You want to be out a few more hours past curfew? No!

You want to host a sleepover? Uh-uh.

You want the newest cell phone? HELL NO!

I am sorry that you have to be asked, “What’s with your dad?” or “Why is he so mean?” On second thought, screw that – I am not sorry. I am not their parent!

You have parents who are highly involved in your life, you Lucky Duck. I cannot control what you do when you leave the nest; but, I hopefully have some sort of influence on how you choose to live your life after you leave it. I am your parent and I take that role seriously because I have a sole duty to society to place a responsible, resilient, and reliable person who carries my last name amongst the community.

It may seem like I am doing this to punish you; but, believe it or not, I am doing this our of love.

And some fear. Lots of fear.

Fear of you being in the headlines. Fear of being a part of a scandal. And I’ll admit — fear of someone saying, “Where were the parents?”

Think of your mother’s heart.

Now, go play outside and have your ass in here before the street lights come on.

“Hair” or “Culture Shock”

Prerequisite: Watch the Blackish Episode “Chop Shop”

Today, my kids experienced something that took them out of their comfort zone. Something that is their birthright. Something that I got to experience as a child and hold dear to me to this day. Today, I took the kids to The Barber Shop.

We are not talking to any barber shop. No.  We are talking about Thee Barber Shop. A place that is a staple in the community. A place where people congregate to talk about a plethora of topics that may have nothing to do with hair – regardless of education (or actual knowledgebase of any particular subject). A place that is the center of fashion, social status, and well-being. A place where it is okay to own your individual style (especially if you are able to take some shit from everyone because of that style).

 

What my kids walked into that day was a venue like no other. They had no idea of the type of culture that existed in front of them. Laughter, loudness, languages, and hair. Braids, tapers, edges, fades, and braids. Hair lotions, spritzes, sprays, and gold chains. The smell of burnt African ancestral hair everywhere. They stood there, looking around – astonished and wide-eyed. And I, well I stood there like a proud father who had just walked his kids into Disneyland.

A taste of my childhood.

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The Shop, During less crowded

As per custom, simply walking into The Shop initiated the rituals of salutations – Acknowledging everyone in the building. There were enough pounds, head nods, daps, points in the direction of, and “wassups” to go around. As I turned around, I noticed the look on my kids’ faces, they now saw me as some type of celebrity.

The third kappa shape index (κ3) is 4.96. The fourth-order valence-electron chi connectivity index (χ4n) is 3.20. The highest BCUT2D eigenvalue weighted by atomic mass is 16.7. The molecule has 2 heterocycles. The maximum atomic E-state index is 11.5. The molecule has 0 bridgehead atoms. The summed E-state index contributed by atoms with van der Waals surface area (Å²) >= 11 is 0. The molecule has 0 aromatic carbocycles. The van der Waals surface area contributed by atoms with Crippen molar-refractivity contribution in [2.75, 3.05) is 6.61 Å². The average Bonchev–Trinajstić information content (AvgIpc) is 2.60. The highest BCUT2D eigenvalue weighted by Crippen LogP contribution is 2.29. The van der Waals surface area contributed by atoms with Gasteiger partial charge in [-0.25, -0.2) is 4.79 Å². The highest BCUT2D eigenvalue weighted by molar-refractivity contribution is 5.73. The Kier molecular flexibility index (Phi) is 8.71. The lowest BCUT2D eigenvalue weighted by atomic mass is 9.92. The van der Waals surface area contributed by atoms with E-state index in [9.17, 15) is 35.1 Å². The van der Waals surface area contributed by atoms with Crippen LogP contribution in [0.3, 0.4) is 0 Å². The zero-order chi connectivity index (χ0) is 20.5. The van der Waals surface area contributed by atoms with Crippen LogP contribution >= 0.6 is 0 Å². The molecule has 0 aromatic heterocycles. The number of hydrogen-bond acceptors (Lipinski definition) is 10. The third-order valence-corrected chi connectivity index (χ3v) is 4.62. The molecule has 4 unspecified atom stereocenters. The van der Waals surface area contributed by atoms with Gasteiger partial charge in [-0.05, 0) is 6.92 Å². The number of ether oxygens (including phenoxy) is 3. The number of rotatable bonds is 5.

“Do you even know these people?”

“Some. But that doesn’t matter when you are in The Shop. Everyone gets some sort of acknowledgement.”

Shocked.

We managed to find a place to sit down. As usual the place was damn-near standing room only.

“Walk in, or appointment?”

“Appointment.”

You damn right appointment. I sure-as-shit know better than to walk in an establishment such as this without an appointment unless I had half of the day to wait for an open seat. Don’t get me wrong, if you got the time, the barbershop is the place to sit and bullshit and/or catch the game, whether you need a haircut that day or not was of no importance. The wait was well worth it if you had a favorite barber. Plus, that kind of wait speaks to the quality of the shop. Longer wait = better haircuts.

“Dad, why do you have a winter cap on your head?”

I believe that this would be the perfect time for us to discuss barber shop etiquette. When at the shop, you:

  • do not switch barbers within the same shop. You must stick with the barber that cuts your hair. If you decide to switch to a different barber, know that your actions are giving a clear sign that you think that he or she sucks. This will diminish your loyalty in the entire shop. Now, every barber within the shop will look at you with a side eye.
  • always tip your barber. If you don’t have time to sit, make an appointment. But, if you tip your barber well, he or she will have your back when you are in a bind.
  • never, ever, ever (ever, ever, ever) come inside the shop with a fucked-up hairline. At 38, my hairline runs faster than I do, so I save the money and shave it bald myself. I wore a winter cap because I wasn’t about to be the subject of ridicule on that day, or any other.

“Shut up!”

“It’s because your hairline is messed up, isn’t it?”

She got me.

I was not going to honor that with an answer. She knew what the problem was. The asshole smirk she gave me — my asshole smirk that I give out regularly — was very telling.

My son was called up to his seat. Having had his hair cut before at this shop, he was somewhat of a veteran.

Somewhat…

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“Why is he making that face?”

He was still clearly out of his element. Every time he would look up, he would give me a nervous half-smile as if he were saying, “I’m okay, I’m okay, I can do this…” But it seemed too much for his anxiety.

“Why is he making that face?”

“Shhhhh!”

Twenty minutes later – a quick cut by any means, being that hairline perfection and presentation is key, and conversations are to be had both by barber and those in the vicinity – my son hopped off from the chair with a fresh cut that made him look much older, and much cuter.

“Do you like it?

“Yup.”

“Can we go get ice cream now?”

He truly didn’t give a shit.

“Sure.”

And away we went.

 

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Fresh Cut.

Father of the Year Moment #493 – Therapy Awaits

‪Oldest daughter, grossed out:‬

‪“Put a shirt on!”‬

‪(Bouncing my pecs) “Why should I? I look damn good for my age!”‬

‪“Okay, that is just weird”‬

‪“Pretty sure your friends’ moms don’t think so…”‬

‪“What!”‬

‪“That’s right! I am funny, good looking, and I rock the muscles; sorry, but I got it all. (Double bicep) I’m a hot dad…”

*shocked and mortified*

‪“Mom!”‬